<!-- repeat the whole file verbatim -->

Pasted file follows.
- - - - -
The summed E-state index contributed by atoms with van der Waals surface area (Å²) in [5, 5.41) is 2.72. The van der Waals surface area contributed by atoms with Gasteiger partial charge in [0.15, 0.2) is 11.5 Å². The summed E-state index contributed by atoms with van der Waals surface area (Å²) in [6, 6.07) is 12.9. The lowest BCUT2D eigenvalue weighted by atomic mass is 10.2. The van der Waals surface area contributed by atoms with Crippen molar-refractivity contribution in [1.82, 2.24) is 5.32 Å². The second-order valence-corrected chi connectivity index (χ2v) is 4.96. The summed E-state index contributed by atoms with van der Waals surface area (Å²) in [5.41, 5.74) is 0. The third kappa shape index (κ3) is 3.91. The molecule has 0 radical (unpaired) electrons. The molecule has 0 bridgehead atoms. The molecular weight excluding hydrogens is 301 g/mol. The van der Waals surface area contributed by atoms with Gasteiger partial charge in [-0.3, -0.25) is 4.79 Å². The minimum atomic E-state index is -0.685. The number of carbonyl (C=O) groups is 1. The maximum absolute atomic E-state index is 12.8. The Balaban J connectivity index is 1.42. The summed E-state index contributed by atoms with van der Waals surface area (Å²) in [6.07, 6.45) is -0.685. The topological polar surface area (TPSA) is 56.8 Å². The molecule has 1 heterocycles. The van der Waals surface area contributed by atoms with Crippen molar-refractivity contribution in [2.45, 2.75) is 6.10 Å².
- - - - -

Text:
The summed E-state index contributed by atoms with van der Waals surface area (Å²) in [5, 5.41) is 2.72. The van der Waals surface area contributed by atoms with Gasteiger partial charge in [0.15, 0.2) is 11.5 Å². The summed E-state index contributed by atoms with van der Waals surface area (Å²) in [6, 6.07) is 12.9. The lowest BCUT2D eigenvalue weighted by atomic mass is 10.2. The van der Waals surface area contributed by atoms with Crippen molar-refractivity contribution in [1.82, 2.24) is 5.32 Å². The second-order valence-corrected chi connectivity index (χ2v) is 4.96. The summed E-state index contributed by atoms with van der Waals surface area (Å²) in [5.41, 5.74) is 0. The third kappa shape index (κ3) is 3.91. The molecule has 0 radical (unpaired) electrons. The molecule has 0 bridgehead atoms. The molecular weight excluding hydrogens is 301 g/mol. The van der Waals surface area contributed by atoms with Gasteiger partial charge in [-0.3, -0.25) is 4.79 Å². The minimum atomic E-state index is -0.685. The number of carbonyl (C=O) groups is 1. The maximum absolute atomic E-state index is 12.8. The Balaban J connectivity index is 1.42. The summed E-state index contributed by atoms with van der Waals surface area (Å²) in [6.07, 6.45) is -0.685. The topological polar surface area (TPSA) is 56.8 Å². The molecule has 1 heterocycles. The van der Waals surface area contributed by atoms with Crippen molar-refractivity contribution in [2.45, 2.75) is 6.10 Å².